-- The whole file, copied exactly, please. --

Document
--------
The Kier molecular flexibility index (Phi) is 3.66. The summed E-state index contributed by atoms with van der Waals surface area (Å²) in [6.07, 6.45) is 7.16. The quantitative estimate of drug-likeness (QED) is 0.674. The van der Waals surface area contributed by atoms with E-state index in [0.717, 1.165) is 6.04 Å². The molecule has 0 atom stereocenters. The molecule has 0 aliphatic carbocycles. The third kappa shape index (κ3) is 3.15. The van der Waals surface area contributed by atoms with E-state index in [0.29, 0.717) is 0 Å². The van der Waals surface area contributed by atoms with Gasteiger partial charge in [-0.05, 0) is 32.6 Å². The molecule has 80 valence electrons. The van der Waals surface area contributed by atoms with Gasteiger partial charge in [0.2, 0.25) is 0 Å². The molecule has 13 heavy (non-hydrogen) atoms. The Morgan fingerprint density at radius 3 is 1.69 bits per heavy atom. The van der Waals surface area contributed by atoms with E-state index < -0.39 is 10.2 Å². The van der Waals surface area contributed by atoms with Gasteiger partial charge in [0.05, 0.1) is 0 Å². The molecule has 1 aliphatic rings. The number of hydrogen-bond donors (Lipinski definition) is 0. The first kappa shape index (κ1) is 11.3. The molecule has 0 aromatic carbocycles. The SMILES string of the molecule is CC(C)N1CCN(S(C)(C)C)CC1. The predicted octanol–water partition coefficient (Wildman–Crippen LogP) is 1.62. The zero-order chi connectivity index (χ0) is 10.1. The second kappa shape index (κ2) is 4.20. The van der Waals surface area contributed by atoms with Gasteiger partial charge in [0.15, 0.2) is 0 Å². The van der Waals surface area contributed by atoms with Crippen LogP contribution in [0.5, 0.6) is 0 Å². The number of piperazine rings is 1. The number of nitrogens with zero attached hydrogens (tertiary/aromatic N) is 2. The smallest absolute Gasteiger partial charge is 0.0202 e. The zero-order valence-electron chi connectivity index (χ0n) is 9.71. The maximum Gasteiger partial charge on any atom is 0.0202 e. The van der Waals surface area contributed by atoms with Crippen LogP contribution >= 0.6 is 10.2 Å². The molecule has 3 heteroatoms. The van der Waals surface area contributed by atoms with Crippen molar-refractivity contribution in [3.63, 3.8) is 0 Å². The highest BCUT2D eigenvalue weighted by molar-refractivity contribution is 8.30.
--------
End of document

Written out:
The Kier molecular flexibility index (Phi) is 3.66. The summed E-state index contributed by atoms with van der Waals surface area (Å²) in [6.07, 6.45) is 7.16. The quantitative estimate of drug-likeness (QED) is 0.674. The van der Waals surface area contributed by atoms with E-state index in [0.717, 1.165) is 6.04 Å². The molecule has 0 atom stereocenters. The molecule has 0 aliphatic carbocycles. The third kappa shape index (κ3) is 3.15. The van der Waals surface area contributed by atoms with E-state index in [0.29, 0.717) is 0 Å². The van der Waals surface area contributed by atoms with Gasteiger partial charge in [-0.05, 0) is 32.6 Å². The molecule has 80 valence electrons. The van der Waals surface area contributed by atoms with Gasteiger partial charge in [0.2, 0.25) is 0 Å². The molecule has 13 heavy (non-hydrogen) atoms. The Morgan fingerprint density at radius 3 is 1.69 bits per heavy atom. The van der Waals surface area contributed by atoms with E-state index < -0.39 is 10.2 Å². The van der Waals surface area contributed by atoms with Gasteiger partial charge in [0.05, 0.1) is 0 Å². The molecule has 1 aliphatic rings. The number of hydrogen-bond donors (Lipinski definition) is 0. The first kappa shape index (κ1) is 11.3. The molecule has 0 aromatic carbocycles. The SMILES string of the molecule is CC(C)N1CCN(S(C)(C)C)CC1. The predicted octanol–water partition coefficient (Wildman–Crippen LogP) is 1.62. The zero-order chi connectivity index (χ0) is 10.1. The second kappa shape index (κ2) is 4.20. The van der Waals surface area contributed by atoms with Gasteiger partial charge in [0.15, 0.2) is 0 Å². The van der Waals surface area contributed by atoms with Crippen LogP contribution in [0.5, 0.6) is 0 Å². The number of piperazine rings is 1. The number of nitrogens with zero attached hydrogens (tertiary/aromatic N) is 2. The smallest absolute Gasteiger partial charge is 0.0202 e. The zero-order valence-electron chi connectivity index (χ0n) is 9.71. The maximum Gasteiger partial charge on any atom is 0.0202 e. The van der Waals surface area contributed by atoms with Crippen LogP contribution >= 0.6 is 10.2 Å². The molecule has 3 heteroatoms. The van der Waals surface area contributed by atoms with Crippen molar-refractivity contribution in [3.63, 3.8) is 0 Å². The highest BCUT2D eigenvalue weighted by molar-refractivity contribution is 8.30.